Cutting ties with US could be expensive
Three newly appointed undersecretaries are facing difficult decisions about how much they should sacrifice to prove their commitment to Hong Kong, but for Kitty Poon Kit, the cost could be far higher than she imagined.
After the announcement by Greg So Kam-leung, undersecretary for commerce and economic development, on Thursday that he would give up his Canadian passport, three other undersecretaries - Dr Poon, Julia Leung Fung-yee and Gabriel Leung - revealed that they too had to decide whether to surrender citizenships in foreign countries, while another, Raymond Tam Chi-yuen, revealed that he had already applied to do so.
Dr Poon, undersecretary for the environment, may be faced with a particularly taxing decision, since she is a citizen of the United States, where a new 'exit tax' for people who renounce their citizenship is expected to be introduced very soon.
According to US tax lawyer Kurt Rademacher, a partner at Withers Hong Kong, the US Senate passed the law unanimously on May 22 and it is awaiting the approval of President George W. Bush.
In any case, the tax will automatically come into effect 10 days after it arrives on the president's desk, provided he does not veto it.
Fergus Tong, the managing director of US Asia Tax & Business Services, said: 'Before, it may have been an easy decision, but now, you will have to think very carefully. The taxes triggered could be quite significant.'
According to the anticipated law, citizens with a net worth of US$2 million, or those who still owe past US taxes, will be taxed when they apply to renounce their citizenship. The tax will apply to the net unrealised gain on the expatriate's assets, as though such assets were property sold for their fair market value on the day before the expatriation date.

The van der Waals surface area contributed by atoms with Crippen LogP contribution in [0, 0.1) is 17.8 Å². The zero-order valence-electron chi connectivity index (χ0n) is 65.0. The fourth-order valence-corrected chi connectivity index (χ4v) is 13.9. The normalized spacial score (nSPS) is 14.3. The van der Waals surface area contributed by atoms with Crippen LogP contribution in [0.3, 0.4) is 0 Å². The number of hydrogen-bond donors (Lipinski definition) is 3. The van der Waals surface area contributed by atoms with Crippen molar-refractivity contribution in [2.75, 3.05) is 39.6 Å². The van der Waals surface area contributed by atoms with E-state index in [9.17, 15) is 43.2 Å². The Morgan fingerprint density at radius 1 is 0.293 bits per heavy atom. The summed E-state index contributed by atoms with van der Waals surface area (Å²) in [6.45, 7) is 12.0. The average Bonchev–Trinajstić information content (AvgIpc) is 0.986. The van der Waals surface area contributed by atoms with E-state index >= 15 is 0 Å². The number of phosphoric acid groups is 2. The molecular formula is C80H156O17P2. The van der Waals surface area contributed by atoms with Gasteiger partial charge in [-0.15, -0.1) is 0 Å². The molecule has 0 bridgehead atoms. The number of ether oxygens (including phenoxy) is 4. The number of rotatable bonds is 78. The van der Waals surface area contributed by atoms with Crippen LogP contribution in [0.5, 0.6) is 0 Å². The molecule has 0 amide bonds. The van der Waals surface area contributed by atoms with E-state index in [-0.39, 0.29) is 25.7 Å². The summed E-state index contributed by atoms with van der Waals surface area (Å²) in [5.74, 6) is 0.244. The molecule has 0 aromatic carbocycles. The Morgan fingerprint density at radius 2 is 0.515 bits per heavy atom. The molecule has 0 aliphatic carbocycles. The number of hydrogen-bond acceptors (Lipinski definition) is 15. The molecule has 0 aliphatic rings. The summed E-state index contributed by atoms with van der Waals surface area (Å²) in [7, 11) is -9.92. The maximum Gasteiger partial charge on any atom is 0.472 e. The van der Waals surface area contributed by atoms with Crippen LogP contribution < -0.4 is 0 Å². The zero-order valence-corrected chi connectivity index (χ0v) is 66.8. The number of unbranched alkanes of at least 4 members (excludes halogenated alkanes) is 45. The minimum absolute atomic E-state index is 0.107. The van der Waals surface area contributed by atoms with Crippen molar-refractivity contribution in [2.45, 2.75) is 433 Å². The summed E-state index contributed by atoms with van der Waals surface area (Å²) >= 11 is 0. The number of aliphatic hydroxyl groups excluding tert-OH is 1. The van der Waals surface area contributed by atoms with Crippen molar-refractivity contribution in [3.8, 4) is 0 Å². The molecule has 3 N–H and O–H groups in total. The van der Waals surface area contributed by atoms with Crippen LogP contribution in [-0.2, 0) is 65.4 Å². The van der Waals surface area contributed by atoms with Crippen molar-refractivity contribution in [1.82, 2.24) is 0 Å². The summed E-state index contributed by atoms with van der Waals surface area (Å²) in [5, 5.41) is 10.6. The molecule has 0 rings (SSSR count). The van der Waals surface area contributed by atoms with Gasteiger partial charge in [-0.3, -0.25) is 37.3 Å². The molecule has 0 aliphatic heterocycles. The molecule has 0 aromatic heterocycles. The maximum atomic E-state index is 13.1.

Mr Rademacher warned that although the US$2 million requirement may seem large at first, the state will take into account all hard assets, such as real estate, investment portfolios, retirement funds, and interest in trusts.
Furthermore, Fernando Cheung Chiu-hung, a social-welfare lawmaker who gave up his US passport to run in Legislative Council elections in 2004, warned that the process would not be simple, since officials had to make sure applicants did not give up citizenship under duress.
Dr Poon could not immediately be reached for comment yesterday.
She spent seven years in the US from 1989 onwards to acquire citizenship. Upon returning to Hong Kong, she applied for a Hong Kong passport after the handover.
A spokesman for the US consulate said the country's laws did not mention dual nationality, nor require a person to choose one citizenship over another.
'Individuals wishing to renounce their US nationality may do so by making a formal renunciation before a diplomatic or consular officer of the United States,' he said.